5 of 5 stars
Series: Mitch Rapp 15
My version: Hardback
Simon & Schuster
Mitch Rapp is used to winning. But now the CIA operative finds himself chasing false leads from continent to continent in an effort to keep nukes from falling into the hands of terrorists. Together with friend and colleague Scott Coleman, Rapp struggles to prevent the loss of these lethal weapons, and soon it becomes alarmingly clear that forces in Moscow are hell-bent on creating even more chaos and turmoil in the Middle East. Rapp must go deep into Russian territory, posing as and American ISIS recruit, to stop a plan much more dangerous than he ever expected.
Written with breathless tension and heart-pounding action, Mitch Rapp’s latest adventure is as timely and provocative as ever.
Well, first off, I couldn’t quite believe he (Kyle Mills) called the Pakistani source Redstone. He’s read the Bourne books, or at least seen the film? I can understand the publishers wanting, liking, to be able to make a link to a best-selling series, but surely this is a product placement too far. As another nod to ‘reality’ the Russian president is clearly supposed to be Putin. That really is appropriate and ‘timely’ as the cover blurb put it.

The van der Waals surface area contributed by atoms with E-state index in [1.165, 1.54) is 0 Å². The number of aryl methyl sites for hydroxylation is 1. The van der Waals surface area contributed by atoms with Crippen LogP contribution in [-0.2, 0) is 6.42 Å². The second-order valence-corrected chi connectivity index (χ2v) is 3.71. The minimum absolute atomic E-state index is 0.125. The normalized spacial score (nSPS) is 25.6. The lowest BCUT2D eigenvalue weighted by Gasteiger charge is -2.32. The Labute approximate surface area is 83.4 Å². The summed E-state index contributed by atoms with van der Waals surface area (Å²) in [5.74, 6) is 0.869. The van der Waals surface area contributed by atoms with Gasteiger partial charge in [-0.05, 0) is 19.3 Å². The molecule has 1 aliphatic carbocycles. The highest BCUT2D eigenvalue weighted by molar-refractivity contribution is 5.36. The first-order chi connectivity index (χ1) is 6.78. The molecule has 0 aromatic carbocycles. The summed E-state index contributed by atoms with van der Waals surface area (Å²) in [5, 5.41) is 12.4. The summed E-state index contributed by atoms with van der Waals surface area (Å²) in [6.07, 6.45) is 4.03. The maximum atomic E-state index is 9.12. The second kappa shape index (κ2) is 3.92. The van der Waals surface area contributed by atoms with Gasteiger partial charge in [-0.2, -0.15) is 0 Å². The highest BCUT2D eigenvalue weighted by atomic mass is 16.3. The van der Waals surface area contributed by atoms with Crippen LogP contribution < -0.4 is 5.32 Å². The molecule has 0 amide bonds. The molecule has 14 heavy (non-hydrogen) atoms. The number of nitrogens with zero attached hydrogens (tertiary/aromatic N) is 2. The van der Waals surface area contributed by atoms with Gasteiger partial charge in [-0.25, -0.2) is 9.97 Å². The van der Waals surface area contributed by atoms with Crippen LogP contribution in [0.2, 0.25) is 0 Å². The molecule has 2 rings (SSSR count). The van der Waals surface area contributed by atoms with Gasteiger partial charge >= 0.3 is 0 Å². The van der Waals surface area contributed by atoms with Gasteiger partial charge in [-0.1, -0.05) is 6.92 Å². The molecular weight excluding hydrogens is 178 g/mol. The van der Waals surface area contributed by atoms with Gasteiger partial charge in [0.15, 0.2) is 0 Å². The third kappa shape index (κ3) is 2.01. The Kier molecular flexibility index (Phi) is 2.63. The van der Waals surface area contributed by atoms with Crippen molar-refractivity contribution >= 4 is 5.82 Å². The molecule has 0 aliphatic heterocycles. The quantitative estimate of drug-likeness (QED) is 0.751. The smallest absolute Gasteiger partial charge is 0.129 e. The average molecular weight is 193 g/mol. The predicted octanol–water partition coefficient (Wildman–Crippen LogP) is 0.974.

There was at least a possible explanation/solution for the ten year gap I’ve rambled on about so often before (in the early part of the series, he goes from rookie, to experienced ten years later on, operative, in between books. Without any kind of explanation from Vince Flynn, as to why this was so). Maybe the ten year gap was so he can, as here, say that Mitch Rapp worked with him down the years. To refer obliquely to past work, experiences, etc, etc, without having to go into detail. It’s something others have done – see Jack Reacher – allowing some coming and going in the timeline, or here, as a handy way to explain how Rapp came to know a person we haven’t seen before.
The question is, as in my estimation this is the first one totally written by Kyle Mills, does he do a good job of being Vince Flynn? The answer has to be a resounding yes. It’s a well thought-out story, a good pace, with some very tense sections, a lot of new nuances and all in all it is very well done indeed. I couldn’t see the joins anyway.
Maybe he has lightened Rapp up a little. Added a few greys to the previous black and white. Why I say nuances above. Rapp is even in great danger of developing a sense of humour here in Kyle Mills’ hands, for instance.
With the film of American Assassin due out later in the year, it will be really interesting to read the next Kyle Mills/Mitch Rapp, and see if he can follow it all home.
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